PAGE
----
Health insurance plans and their pharmacy benefit managers shouldn’t tell patients which pharmacies to use, a practice known as “patient steering,” according to 84% percent of respondents to a new national consumer survey released by the National Community Pharmacists Association.
More specifically, 78% say insurance plans and PBMs shouldn’t require patients to use pharmacies they own and they shouldn’t be allowed to require patients to get their medicines through their mail-order pharmacy.
“Being able to choose their pharmacy continues to be a patient priority,” said B. Douglas Hoey, pharmacist, NCPA CEO. “Despite the pandemic having changed other consumer behaviors, they want access to a local health care provider who knows them and will help them find the best, most affordable treatments.”
The survey of 716 registered voters was conducted Feb. 14-15 by Public Policy Polling.
Additionally, nearly 60% say pharmacies shouldn’t have to lose money on prescriptions due to low reimbursement from insurance plans and PBMs. More specifically, 50% say insurance plans and PBMs should reimburseme pharmacies enough to cover the cost of COVID-19 oral antiviral medicines and the costs to dispense the drug, and to make a small profit.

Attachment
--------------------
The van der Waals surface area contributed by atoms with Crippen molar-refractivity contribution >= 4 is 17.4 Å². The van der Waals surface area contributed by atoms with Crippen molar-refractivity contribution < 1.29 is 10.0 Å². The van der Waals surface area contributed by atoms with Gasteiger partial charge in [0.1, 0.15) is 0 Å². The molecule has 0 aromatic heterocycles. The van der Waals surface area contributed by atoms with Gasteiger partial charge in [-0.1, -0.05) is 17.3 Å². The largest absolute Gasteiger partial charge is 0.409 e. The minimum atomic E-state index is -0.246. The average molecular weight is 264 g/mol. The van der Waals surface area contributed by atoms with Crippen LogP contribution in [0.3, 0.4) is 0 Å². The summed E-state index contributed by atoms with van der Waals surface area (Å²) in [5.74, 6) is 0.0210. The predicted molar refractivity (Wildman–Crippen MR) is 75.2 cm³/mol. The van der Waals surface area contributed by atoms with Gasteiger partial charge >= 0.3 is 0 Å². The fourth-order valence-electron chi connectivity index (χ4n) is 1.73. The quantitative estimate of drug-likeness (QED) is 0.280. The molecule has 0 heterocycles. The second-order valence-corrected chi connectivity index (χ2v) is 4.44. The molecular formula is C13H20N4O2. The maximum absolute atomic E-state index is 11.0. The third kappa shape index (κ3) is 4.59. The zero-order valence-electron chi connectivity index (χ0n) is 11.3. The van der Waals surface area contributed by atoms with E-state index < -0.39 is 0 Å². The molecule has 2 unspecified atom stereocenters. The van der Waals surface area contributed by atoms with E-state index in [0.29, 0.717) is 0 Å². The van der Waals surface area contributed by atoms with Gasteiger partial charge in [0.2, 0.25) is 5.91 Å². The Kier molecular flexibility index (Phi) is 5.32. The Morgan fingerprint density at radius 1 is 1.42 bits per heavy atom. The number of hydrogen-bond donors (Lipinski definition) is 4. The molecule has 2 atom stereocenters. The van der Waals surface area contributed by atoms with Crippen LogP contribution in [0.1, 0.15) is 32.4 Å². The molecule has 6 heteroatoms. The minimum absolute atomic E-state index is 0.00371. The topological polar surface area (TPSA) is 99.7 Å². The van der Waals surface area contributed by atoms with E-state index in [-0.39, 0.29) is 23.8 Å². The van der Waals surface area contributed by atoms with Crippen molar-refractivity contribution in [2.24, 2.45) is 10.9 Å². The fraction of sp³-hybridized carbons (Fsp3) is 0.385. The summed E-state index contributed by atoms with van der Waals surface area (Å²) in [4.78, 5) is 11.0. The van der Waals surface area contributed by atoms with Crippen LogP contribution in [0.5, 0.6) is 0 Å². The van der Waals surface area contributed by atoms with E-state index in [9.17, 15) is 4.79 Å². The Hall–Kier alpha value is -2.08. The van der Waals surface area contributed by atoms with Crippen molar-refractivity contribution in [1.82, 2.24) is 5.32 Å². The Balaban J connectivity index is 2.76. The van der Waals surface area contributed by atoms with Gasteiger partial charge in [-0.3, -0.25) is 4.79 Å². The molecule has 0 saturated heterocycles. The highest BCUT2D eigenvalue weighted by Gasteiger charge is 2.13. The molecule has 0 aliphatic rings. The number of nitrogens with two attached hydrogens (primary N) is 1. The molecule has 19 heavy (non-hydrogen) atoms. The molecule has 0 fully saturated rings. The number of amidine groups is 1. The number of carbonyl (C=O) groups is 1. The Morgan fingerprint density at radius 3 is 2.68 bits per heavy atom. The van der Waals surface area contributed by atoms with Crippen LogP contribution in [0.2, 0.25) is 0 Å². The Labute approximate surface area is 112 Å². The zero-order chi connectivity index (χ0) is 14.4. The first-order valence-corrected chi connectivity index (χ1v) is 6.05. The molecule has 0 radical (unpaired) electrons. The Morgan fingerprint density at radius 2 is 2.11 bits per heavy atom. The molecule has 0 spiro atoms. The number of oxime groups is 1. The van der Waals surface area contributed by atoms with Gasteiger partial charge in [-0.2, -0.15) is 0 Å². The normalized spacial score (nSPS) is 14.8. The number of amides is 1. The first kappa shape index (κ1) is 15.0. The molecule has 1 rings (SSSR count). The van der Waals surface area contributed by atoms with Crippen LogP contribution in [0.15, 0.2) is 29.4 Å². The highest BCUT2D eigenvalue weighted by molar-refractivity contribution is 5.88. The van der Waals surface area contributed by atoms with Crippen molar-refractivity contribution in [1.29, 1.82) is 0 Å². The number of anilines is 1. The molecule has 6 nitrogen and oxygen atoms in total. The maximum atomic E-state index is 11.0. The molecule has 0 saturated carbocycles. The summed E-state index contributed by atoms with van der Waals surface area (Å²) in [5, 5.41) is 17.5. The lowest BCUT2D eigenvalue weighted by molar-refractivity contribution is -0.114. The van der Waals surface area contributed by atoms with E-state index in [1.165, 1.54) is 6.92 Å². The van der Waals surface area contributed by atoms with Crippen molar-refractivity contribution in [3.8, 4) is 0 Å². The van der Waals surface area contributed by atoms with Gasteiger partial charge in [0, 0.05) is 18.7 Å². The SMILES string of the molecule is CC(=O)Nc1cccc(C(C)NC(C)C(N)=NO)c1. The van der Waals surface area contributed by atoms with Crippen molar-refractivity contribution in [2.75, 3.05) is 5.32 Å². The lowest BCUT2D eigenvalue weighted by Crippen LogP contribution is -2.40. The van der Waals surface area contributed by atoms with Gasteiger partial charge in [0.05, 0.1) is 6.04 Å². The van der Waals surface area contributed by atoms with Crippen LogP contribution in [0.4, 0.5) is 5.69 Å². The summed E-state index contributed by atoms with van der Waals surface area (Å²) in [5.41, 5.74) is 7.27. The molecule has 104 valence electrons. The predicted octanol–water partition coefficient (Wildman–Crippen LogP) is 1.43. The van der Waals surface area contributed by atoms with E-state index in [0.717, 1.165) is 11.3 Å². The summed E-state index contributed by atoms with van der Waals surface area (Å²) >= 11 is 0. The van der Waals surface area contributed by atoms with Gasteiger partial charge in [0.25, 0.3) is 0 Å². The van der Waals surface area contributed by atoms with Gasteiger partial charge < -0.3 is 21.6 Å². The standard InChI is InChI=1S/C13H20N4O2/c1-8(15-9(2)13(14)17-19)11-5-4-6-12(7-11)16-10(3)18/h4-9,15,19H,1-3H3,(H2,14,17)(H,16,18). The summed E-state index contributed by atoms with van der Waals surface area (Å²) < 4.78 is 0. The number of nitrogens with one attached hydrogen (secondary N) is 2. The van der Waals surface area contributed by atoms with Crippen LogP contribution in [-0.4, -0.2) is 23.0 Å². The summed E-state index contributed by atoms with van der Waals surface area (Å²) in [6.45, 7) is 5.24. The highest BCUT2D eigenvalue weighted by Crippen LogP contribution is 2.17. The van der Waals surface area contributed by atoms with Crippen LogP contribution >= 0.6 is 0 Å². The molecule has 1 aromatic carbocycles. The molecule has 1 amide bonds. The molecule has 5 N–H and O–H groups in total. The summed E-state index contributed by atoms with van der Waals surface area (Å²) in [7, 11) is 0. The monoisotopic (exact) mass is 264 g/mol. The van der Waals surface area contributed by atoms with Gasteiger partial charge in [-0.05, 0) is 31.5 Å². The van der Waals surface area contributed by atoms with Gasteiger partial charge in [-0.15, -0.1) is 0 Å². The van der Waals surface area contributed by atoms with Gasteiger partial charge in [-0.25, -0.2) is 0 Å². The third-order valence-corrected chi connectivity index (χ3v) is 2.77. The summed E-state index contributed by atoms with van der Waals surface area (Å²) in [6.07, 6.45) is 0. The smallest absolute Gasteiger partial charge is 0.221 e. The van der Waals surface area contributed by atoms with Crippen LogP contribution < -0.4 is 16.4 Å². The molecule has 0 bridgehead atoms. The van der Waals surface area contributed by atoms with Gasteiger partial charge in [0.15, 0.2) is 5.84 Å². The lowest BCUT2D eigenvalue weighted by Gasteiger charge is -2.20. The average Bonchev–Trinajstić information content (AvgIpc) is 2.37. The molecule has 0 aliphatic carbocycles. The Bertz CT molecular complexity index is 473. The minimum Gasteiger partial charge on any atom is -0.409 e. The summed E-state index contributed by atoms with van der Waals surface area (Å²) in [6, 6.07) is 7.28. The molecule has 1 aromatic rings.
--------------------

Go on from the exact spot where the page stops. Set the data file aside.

“Patients understand that pharmacies are unlikely to be able to offer these vital therapies if miserly insurance companies hoard the patient’s monthly premiums for their own corporate gain rather than acknowledging the pharmacist’s extra time and coordination that goes into making sure patients are safe and get the most benefit from these potent drugs,” Hoey said. “They know intuitively that access to drugs will dry up and pharmacies will close.
Policymakers must acknowledge this too, and they should take action. These are important treatments that can prevent costly hospital stays and save lives, and they should be available to the patients who need and are appropriate for them.”